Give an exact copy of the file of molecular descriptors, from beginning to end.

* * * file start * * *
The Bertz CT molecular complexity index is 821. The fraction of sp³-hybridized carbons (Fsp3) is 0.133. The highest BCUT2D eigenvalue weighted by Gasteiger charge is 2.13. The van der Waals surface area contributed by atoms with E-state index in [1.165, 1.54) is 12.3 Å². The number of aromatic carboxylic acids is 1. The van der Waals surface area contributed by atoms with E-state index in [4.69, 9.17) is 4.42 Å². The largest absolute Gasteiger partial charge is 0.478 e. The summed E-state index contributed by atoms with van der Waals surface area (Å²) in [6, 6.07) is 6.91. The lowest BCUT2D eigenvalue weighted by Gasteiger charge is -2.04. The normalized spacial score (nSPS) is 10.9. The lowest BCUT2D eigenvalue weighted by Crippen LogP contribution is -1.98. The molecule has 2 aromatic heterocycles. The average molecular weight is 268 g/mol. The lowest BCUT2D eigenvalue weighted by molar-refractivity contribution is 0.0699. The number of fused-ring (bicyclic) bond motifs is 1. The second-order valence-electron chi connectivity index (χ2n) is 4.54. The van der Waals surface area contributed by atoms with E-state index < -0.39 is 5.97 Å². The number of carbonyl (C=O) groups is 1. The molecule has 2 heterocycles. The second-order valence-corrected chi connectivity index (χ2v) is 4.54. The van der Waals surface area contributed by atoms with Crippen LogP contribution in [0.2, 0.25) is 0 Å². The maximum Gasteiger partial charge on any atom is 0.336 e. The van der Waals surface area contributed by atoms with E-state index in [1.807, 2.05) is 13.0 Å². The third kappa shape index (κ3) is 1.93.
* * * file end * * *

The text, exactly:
The Bertz CT molecular complexity index is 821. The fraction of sp³-hybridized carbons (Fsp3) is 0.133. The highest BCUT2D eigenvalue weighted by Gasteiger charge is 2.13. The van der Waals surface area contributed by atoms with E-state index in [1.165, 1.54) is 12.3 Å². The number of aromatic carboxylic acids is 1. The van der Waals surface area contributed by atoms with E-state index in [4.69, 9.17) is 4.42 Å². The largest absolute Gasteiger partial charge is 0.478 e. The summed E-state index contributed by atoms with van der Waals surface area (Å²) in [6, 6.07) is 6.91. The lowest BCUT2D eigenvalue weighted by Gasteiger charge is -2.04. The normalized spacial score (nSPS) is 10.9. The lowest BCUT2D eigenvalue weighted by Crippen LogP contribution is -1.98. The molecule has 2 aromatic heterocycles. The average molecular weight is 268 g/mol. The lowest BCUT2D eigenvalue weighted by molar-refractivity contribution is 0.0699. The number of fused-ring (bicyclic) bond motifs is 1. The second-order valence-electron chi connectivity index (χ2n) is 4.54. The van der Waals surface area contributed by atoms with E-state index < -0.39 is 5.97 Å². The number of carbonyl (C=O) groups is 1. The molecule has 2 heterocycles. The second-order valence-corrected chi connectivity index (χ2v) is 4.54. The van der Waals surface area contributed by atoms with Crippen LogP contribution in [0.2, 0.25) is 0 Å². The maximum Gasteiger partial charge on any atom is 0.336 e. The van der Waals surface area contributed by atoms with E-state index in [1.807, 2.05) is 13.0 Å². The third kappa shape index (κ3) is 1.93.